You arrive to work late, do bare minimum at your job and fail to participate in meetings. (They're useless anyway right?)
you grab fast food for lunch nearby, go home at the end of the day, nuke a pizza pocket and play video games for the rest of the night.
Then go on to repeat the above for the rest of the week, rest of the month, and perhaps rest of the year with little to no deviation.
What's wrong with this picture?
Well apart from the terrible eating habits and lack of work ethic, tons.
[And for the purpose of this illustration let's assume they not suffering from any disorder. ;) ]
What we have is someone who has succumbed to their habits.
Given the endless amount of decisions we have to make each day, it is no wonder why so many people develop horrible habits. The exhaustion our mind experiences the more we have to think something through, the less we want to do it, and the more we resort to the easiest course of action.
"We are what we repeatedly do. Excellence, then, is not an act, but a habit." - Aristotle
We either make our habits or they make us.
We can create some serious life changes through our habits, and we can equally help them destroy our lives.
Take inventory of your current habits; what you eat, what you do, what you say, and determine if they are helping you achieve the lifestyle you want or keeping you beyond its reach.
What do you spend most of your time doing when you're not sleeping? When you're at work are you doing more beyond just showing up? In your free time, what takes up the bulk of your time? Family, entertainment, study?
Are you frequently wondering where your day went? Or feeling that you accomplished nothing all day?
If it's not very clear to you what your habits are, and feel your time is escaping you - write your activities in a time journal to get a better grasp of where your time is going, and how frequently you perform the same activities. For many this is an eye opener, as identifying your unconscious habits, can help you identify which ones you have to work on more, and which you are wasting your time on entirely.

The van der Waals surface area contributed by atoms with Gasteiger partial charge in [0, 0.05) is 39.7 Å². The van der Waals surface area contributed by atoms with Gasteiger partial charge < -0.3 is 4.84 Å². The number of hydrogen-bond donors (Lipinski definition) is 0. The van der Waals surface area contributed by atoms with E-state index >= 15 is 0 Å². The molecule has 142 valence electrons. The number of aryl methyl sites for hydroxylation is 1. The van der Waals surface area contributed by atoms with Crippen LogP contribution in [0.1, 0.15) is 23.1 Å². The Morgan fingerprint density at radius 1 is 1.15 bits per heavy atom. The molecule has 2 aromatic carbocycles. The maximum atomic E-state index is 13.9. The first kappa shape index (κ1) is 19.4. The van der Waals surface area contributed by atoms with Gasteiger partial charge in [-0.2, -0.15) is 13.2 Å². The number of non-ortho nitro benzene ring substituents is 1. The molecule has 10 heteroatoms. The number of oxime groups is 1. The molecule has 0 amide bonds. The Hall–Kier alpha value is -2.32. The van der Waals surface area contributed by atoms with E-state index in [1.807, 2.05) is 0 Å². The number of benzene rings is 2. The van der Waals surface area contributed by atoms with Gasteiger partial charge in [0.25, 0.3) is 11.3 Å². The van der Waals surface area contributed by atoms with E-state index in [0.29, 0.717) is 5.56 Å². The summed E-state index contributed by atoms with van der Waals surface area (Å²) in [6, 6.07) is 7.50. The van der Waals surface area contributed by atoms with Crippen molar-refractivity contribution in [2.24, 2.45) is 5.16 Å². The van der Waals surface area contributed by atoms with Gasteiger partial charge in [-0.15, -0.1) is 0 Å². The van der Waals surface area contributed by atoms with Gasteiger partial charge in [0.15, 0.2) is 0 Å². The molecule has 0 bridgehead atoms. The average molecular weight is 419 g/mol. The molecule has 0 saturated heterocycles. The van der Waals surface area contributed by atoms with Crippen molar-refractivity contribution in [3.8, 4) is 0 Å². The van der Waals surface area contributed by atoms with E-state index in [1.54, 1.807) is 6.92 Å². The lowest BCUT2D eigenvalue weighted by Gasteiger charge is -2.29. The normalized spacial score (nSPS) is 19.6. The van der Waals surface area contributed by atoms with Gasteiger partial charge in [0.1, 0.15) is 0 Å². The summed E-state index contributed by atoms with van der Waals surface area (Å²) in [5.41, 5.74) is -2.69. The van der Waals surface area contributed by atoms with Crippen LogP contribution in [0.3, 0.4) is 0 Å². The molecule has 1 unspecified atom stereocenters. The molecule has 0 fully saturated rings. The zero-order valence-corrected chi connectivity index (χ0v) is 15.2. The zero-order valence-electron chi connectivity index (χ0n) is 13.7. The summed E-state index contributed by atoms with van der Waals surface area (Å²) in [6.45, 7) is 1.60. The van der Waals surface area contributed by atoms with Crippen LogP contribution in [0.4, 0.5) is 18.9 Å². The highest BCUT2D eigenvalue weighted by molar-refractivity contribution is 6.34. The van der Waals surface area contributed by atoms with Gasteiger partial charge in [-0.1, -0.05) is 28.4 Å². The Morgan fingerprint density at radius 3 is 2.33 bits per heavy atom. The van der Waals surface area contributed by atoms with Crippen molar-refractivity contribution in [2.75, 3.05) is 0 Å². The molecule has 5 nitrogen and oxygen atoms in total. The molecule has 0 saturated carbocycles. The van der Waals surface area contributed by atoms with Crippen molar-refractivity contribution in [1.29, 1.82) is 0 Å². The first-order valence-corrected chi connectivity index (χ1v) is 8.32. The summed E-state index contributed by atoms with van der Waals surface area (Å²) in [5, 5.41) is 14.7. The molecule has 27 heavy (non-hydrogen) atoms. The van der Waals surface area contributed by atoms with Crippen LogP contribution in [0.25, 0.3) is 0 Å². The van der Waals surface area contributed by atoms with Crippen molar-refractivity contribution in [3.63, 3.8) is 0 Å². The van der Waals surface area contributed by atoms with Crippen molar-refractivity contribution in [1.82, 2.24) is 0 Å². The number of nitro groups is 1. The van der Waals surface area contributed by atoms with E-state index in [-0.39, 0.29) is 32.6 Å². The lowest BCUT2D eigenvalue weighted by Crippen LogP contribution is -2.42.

When reviewing your habits, it may help to ask yourself why you do them, what benefit you receive from them, and whether they even help to reinforce what you claim is important to you at all!
It is said that that it take 21 days to create a habit and 3 days to break it.
As someone who has experienced this first hand I can attest to the validity of this statement, i'm sure we all can. I mean, how many times have you broken your diet, your exercise routine, or study habits in your lifetime? And how many of the habits you introduced have stuck at all?
How do we get habits to stick? How do we go about changing a habit at all?
In Charles Duhigg's book, the Power of Habit, he explains that there is a basic framework which researchers have found for diagnosing and shaping habits within our own lives.
T H E F R A M E W O R K :
• Identify the routine - This is where the time journal becomes useful. What habit routines are you engaged in that you want to change or modify?
• Experiment with rewards - Instead of rewarding yourself with some ice cream after a jog prepare yourself a quick veggie snack.
• Isolate the cue - What triggers the habit? A bad day at work? Abnormal amounts of traffic? Seeing an advertisement billboard? A certain time of day? Being with certain people?
• Have a plan - Once you've identified the habit routine, the cue that triggers it and the reward that you seek, you'll be able to change your habit routine into a better one expecting the cue, and consciously change the outcome or the reward.
Following this framework will allow you to break habits
Often times what prevents us from completing a positive routine are passive barriers.
As Ramit Sethi describes in a guest article for Get Rich Slowly passive barriers are,
"subtle factors that prevent you from changing your behavior. Unlike “active” barriers, passive barriers describe the lack of something, making them more challenging to identify. But once you do, you can immediately take action to change your behavior."
- Your textbook left behind in your car... 10 Metres away.
- Walking for 5 minutes to the mailbox to drop off your $50 mail-in rebate
- Not sending in your electronic drug claim, because the form or process takes too long
However passive barriers can work in your favour once you have identified them. Some simple passive barriers that work for dieters for example are:
- Keeping the Ice cream wrapped in a plastic bag in the freezer
- Placing cookies on a top shelf out of reach
- Going on a walk with coworkers to and from a coffee shop, without your wallet
- Placing your gym bag next your bed or your bedroom door so you trip on it as you wake up or leave the room
- preparing lunch for yourself the day before work
Identifying what your passive barriers are is a very liberating process. Once you discover and acknowledge which ones are holding you back you can swap them out for ones that will benefit you. Positive passive barriers coupled with the aforementioned Habit-changing framework, will help you establish lasting change in your life if you give it a chance.
Focus on the habits or activities that matter to you most.
What do you want your habits to say about you?